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European Union Fines Google $2.7 Billion

STEVE INSKEEP, HOST:

Google says it will appeal a $2.7 billion fine. The European Union imposed that penalty, saying Google slanted the results in searches for people who search for products online. They were more likely to see Google's own products and services promoted first.

Adrianne Jeffries is senior editor covering technology for the digital publication The Outline. She's on the line from New York. Good morning.

ADRIANNE JEFFRIES: Hi. How are you?

INSKEEP: I'm OK, thanks. Does anybody dispute the basic facts that Google did in fact slant the search results?

JEFFRIES: So nobody disputes the basic facts. It's pretty obvious if you search on Google for a product, you will see Google's shopping results appear kind of either at the top or on the right sidebar sort of in the place where advertisements appear. And it says sponsored because all of Google's shopping results are paid...

INSKEEP: OK.

JEFFRIES: ...which is part of the issue.

INSKEEP: All right.

JEFFRIES: But the fact that is in dispute is whether that service is something Google did in order to help itself or to help its customers. Google says this is what customers want. They want to be able to click right through to a product. And the EU's Commission for Competition says, no, Google took its dominance in one market, which is search, and used it to give itself a leg up in another market, which is comparison shopping.

INSKEEP: You're saying that Google just happened to make the independent judgment that their offerings happen to be more efficient and better for customers than other offerings might happen to be.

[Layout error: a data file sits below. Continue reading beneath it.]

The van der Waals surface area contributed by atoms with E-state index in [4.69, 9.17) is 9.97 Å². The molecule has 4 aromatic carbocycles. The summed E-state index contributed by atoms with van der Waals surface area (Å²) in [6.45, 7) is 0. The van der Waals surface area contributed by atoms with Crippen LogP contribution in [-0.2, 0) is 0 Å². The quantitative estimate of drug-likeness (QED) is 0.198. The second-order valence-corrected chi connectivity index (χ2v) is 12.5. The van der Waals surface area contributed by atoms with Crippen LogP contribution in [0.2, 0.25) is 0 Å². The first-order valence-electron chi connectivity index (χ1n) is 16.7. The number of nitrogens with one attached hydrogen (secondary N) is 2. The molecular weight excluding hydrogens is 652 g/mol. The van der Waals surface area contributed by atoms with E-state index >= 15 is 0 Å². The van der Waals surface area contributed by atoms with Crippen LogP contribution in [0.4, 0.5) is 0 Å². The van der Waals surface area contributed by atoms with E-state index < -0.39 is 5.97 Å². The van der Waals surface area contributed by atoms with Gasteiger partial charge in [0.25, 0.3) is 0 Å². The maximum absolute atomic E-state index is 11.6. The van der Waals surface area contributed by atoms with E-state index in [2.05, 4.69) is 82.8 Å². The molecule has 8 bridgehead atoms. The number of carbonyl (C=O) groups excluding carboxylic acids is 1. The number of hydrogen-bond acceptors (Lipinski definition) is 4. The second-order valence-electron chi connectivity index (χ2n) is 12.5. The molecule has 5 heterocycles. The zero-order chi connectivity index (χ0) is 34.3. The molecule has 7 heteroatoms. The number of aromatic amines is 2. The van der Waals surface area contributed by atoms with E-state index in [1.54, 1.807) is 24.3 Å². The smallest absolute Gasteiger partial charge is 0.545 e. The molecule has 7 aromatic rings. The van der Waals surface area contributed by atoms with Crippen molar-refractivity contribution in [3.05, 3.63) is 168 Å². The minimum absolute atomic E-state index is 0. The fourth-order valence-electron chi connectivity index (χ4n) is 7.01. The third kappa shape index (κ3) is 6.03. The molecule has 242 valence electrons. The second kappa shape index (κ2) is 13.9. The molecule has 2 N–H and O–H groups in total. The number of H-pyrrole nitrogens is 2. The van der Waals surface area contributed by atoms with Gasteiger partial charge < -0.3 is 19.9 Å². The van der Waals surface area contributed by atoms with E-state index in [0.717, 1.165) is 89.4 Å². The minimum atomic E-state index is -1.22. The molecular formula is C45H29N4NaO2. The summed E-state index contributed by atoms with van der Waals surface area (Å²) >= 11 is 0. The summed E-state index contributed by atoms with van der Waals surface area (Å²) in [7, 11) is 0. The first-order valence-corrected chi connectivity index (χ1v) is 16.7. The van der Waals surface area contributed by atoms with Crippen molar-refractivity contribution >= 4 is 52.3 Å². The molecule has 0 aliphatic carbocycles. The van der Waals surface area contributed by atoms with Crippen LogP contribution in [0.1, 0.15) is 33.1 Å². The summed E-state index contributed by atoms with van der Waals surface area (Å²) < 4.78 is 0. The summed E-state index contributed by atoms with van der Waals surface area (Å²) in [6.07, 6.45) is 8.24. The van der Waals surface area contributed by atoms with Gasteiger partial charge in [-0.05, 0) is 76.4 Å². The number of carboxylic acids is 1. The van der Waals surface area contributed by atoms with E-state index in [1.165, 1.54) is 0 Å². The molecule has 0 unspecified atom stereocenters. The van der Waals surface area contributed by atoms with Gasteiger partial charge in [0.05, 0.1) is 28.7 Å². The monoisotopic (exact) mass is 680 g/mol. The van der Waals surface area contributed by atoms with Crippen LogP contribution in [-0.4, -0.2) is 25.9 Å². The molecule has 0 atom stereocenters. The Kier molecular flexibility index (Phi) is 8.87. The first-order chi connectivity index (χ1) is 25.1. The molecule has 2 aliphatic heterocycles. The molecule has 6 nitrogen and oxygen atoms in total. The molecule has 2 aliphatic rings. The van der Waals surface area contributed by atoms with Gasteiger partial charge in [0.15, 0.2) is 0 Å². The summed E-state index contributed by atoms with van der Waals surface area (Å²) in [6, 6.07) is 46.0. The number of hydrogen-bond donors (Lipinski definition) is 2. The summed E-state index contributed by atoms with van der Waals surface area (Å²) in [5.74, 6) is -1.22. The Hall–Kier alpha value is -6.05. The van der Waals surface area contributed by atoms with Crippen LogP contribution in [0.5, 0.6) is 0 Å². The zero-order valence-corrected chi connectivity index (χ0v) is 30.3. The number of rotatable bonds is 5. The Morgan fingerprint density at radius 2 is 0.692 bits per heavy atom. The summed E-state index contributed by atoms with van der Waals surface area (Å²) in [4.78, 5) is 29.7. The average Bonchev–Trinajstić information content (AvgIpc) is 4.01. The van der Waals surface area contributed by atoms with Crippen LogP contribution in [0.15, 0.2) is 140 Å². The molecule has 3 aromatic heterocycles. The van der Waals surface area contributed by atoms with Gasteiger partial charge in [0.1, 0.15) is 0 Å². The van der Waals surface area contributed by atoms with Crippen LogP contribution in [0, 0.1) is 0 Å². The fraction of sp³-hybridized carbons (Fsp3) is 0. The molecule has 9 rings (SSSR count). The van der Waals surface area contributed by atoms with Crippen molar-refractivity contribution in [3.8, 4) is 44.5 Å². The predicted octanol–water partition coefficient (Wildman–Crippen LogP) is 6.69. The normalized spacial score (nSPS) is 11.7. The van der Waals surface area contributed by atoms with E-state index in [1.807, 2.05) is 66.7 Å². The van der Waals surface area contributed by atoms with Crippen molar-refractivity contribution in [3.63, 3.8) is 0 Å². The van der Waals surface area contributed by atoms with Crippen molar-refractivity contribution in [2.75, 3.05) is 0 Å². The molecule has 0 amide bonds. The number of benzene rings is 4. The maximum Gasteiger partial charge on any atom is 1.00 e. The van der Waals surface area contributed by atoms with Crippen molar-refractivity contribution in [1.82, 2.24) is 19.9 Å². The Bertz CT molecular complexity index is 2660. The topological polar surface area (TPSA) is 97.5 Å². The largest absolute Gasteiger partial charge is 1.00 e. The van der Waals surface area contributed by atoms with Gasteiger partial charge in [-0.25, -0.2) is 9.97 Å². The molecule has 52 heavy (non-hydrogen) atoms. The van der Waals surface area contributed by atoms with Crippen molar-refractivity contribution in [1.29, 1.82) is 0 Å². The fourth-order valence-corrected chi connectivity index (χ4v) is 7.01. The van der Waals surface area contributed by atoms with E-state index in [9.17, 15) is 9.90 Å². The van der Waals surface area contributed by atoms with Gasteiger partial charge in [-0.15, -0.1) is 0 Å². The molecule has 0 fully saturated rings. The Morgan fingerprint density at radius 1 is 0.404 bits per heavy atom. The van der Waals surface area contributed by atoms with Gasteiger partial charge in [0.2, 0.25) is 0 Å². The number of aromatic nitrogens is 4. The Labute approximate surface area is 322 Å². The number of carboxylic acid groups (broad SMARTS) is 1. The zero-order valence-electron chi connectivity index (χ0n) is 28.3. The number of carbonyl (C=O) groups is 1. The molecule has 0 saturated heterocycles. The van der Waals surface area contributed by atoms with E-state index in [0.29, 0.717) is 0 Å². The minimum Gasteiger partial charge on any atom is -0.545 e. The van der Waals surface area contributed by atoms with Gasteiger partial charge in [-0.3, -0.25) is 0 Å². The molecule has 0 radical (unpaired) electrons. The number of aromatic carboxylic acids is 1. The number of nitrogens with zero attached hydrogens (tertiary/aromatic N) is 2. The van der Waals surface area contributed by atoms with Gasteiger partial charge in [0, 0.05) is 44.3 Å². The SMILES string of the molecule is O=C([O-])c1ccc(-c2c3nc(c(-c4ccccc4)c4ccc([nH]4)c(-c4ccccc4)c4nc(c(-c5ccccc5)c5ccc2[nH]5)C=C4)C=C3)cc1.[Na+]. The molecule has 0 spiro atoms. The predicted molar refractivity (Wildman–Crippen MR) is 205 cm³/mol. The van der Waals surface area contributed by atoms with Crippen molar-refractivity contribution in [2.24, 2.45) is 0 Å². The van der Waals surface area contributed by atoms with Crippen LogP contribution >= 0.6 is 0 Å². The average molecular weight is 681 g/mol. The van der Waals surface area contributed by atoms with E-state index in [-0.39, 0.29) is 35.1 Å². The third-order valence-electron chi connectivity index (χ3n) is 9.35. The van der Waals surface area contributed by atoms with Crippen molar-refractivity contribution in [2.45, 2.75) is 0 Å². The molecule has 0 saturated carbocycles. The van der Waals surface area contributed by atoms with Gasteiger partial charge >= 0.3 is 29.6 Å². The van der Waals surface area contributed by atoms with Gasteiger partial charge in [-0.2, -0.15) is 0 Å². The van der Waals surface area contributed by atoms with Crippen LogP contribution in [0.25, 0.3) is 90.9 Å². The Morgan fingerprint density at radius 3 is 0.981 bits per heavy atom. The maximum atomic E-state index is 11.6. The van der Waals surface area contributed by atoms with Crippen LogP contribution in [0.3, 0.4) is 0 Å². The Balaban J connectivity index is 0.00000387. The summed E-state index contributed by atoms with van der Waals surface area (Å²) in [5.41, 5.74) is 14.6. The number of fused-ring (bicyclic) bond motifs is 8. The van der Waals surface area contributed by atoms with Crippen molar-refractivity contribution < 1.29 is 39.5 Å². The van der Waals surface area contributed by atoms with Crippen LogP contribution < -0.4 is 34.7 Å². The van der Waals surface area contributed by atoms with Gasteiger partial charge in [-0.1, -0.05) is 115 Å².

JEFFRIES: Well, it's a little more complicated than that. It's more like - Google when it started produced a list of links when you searched for something.

INSKEEP: Sure.

JEFFRIES: It was a reference tool. Increasingly Google is trying to display the direct answer to a query when you search for something. So you search for the name of a well-known person, and it will pop up with a photo and a bio...

INSKEEP: Yeah.

JEFFRIES: ...In addition to the list of links. And it's doing that for lots of different things. It'll do that for locations, for restaurants. And products is one of the things it's doing that for as well. So if you search for a product and you look at Google's shopping results, it has a photo. It has a link directly through to buy the product. And Google is saying that consumers like this, that its internal data shows that people, when they search, enjoy this result and click through to - click through to it as opposed to Google surfacing results from other places. Like, in this case, it was European comparison shopping sites...

INSKEEP: So just...

JEFFRIES: ...which maybe are formatted very similar.

INSKEEP: Just very briefly, some people listening to this might be a little baffled that Google would be under pressure from governments at all for this because they're a private company. They're not formally a public service. Why would they be regulated as if they're supposed to be an impartial conveyer of information?

JEFFRIES: Right, definitely. Well, I think there's a sharp divide in public attitude between Americans and Europeans. In the U.S., I think attitude is a lot more sympathetic toward Google. You know, Google built a better mousetrap, and it's taking advantage of that. And that seems fair. But Europe has become more restrictive for companies like Google and Facebook. There are stricter hate-speech laws. There are stricter privacy laws. There are - you know, there's the right to be forgotten, the right to get your name out of Google search results. So the general attitude over there is more pro-consumer, more skeptical of the power that these companies are accruing.

INSKEEP: Vive de la France.

JEFFRIES: (Laughter).

INSKEEP: Adrianne, thanks very much - really appreciate it.

JEFFRIES: Thank you.

INSKEEP: Adrianne Jeffries is senior editor covering technology for the digital publication The Outline. Transcript provided by NPR, Copyright NPR.

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